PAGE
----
Your eco-partners matter
The range of service providers continues to grow, both in the choices available and in their ability and desire to provide ‘mission-critical’ products and services. The architecture which defines the way your customers consume your revenue-generating products and services must have resilience built in to maintain a competitive differentiation that protects your brand.
More change means more risk
The pace of change driven by the race to digital transformation is creating more risk. Most outages have their root cause in change. The more change an organization must make to keep up, the more complexity they face, resulting in significant economic and operational impacts when an outage occurs. Just look at the 2018 TSB Bank failure as an example of this. During an attempt to move to a new IT system, the bank’s computer systems failed resulting in nearly 1.9 million customers being locked out of their accounts for weeks. The debacle cost the company £366 million, of which £130 million went toward customer compensation and £25 million paid for an incident report ordered by the Financial Conduct Authority (FCA) and Prudential Regulation Authority that found TSB’s Spanish parent company Sabadell had “cut corners” with critical IT testing. In addition, the incident caused the company to lose an estimated 80,000 customers.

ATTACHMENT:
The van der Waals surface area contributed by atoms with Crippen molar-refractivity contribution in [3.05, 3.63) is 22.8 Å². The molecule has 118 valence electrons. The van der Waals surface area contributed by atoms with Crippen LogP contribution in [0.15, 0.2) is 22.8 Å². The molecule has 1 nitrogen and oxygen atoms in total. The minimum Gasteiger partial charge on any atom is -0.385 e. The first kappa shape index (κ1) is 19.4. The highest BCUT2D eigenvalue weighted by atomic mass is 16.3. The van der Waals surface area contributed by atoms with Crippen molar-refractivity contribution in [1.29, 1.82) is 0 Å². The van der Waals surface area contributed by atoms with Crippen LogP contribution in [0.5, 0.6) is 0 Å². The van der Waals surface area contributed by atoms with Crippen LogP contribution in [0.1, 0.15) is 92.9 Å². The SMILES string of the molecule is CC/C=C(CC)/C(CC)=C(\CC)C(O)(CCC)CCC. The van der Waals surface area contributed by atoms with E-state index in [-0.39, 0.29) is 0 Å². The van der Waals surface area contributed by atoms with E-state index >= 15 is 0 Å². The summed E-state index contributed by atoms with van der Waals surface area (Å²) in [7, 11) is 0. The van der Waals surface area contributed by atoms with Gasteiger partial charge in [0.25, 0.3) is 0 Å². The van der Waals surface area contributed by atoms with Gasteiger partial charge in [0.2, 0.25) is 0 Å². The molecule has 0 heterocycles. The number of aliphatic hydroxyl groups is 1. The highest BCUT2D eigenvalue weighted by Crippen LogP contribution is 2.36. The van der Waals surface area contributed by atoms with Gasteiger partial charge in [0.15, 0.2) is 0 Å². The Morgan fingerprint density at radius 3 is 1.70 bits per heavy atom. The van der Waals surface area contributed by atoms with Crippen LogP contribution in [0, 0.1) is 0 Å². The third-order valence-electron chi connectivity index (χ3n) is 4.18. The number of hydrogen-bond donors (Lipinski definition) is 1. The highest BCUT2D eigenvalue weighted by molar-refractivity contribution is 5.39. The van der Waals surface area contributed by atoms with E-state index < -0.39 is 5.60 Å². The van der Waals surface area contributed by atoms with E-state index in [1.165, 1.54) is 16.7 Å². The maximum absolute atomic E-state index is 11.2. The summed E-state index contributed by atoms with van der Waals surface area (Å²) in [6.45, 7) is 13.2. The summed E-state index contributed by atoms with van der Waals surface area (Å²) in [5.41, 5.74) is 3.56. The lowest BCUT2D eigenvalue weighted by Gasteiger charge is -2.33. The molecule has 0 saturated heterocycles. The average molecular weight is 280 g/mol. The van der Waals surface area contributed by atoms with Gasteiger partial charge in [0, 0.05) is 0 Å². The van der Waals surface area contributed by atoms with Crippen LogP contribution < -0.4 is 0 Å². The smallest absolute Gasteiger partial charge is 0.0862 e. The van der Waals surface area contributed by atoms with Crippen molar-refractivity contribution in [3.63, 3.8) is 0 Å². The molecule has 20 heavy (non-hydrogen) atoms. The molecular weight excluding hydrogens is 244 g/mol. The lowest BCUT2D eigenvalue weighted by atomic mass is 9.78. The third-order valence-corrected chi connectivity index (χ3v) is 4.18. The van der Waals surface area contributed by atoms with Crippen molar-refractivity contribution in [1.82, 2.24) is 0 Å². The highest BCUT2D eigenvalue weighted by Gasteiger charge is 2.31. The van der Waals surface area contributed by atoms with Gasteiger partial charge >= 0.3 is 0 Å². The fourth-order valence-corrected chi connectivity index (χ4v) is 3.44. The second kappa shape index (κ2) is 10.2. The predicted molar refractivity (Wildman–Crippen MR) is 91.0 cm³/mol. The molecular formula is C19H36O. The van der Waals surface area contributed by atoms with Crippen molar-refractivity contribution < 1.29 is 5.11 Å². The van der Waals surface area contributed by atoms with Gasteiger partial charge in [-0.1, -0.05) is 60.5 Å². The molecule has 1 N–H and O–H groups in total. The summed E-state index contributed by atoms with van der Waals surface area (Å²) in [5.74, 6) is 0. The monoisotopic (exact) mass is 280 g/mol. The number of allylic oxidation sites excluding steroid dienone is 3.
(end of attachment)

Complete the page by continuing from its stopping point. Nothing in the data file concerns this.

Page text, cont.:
Evolving to a resilience culture
Evolving from a compliance-driven posture of resilience capabilities that can be exercised, measured, and validated to a true operational resilience execution posture is a formidable challenge. Key success criteria will include executive sponsorship and governance, a revised operational framework, and focused commitment of resources, the automation and integration of services, and tools – to provide visibility across service, infrastructure, and hosted solutions.
So, when a significant event occurs, when do you pull the trigger? Increasing your confidence levels sufficiently to invoke or declare will continue to be challenging. Some of the key deciding factors are as follows, from effectively testing, to achieving demonstrable compliance, having the confidence in your operational resilience posture, and finally to determining if you should invoke based on the event and your pre-emptive analysis preparation.
My experience around this critical element of resilience evolution continues to focus on isolated active-active workloads or environments, pre-defined, predictable, scenario ‘decision criteria’ checklists, and extensive stress testing of interdependencies to identify gaps or exposures. Analyzing previous testing events and making required revisions to plan and process is an absolute must. Implementing the ability to identify and flag material changes to the production environment that must immediately result in runbook/plan/process updates will result in increased confidence in execution. There’s no getting around it, being prepared matters.
These challenges are the impetus for all of us to work collaboratively to develop near-real-time executable resiliency strategies, leveraging dynamic, easily customizable, ready-for-use runbooks and plans based on the innovative platform and tool capabilities available today.
It’s easy to become overwhelmed by the considerations, but it is crucial you see your move toward better operational resilience as a journey, not a destination. Tackling a consideration at a time, improving preparation and practice, and leveraging new tooling available to provide automation, control, and advanced visibility are three steps you can take, setting you on the path to effective resilience you can be fully confident in.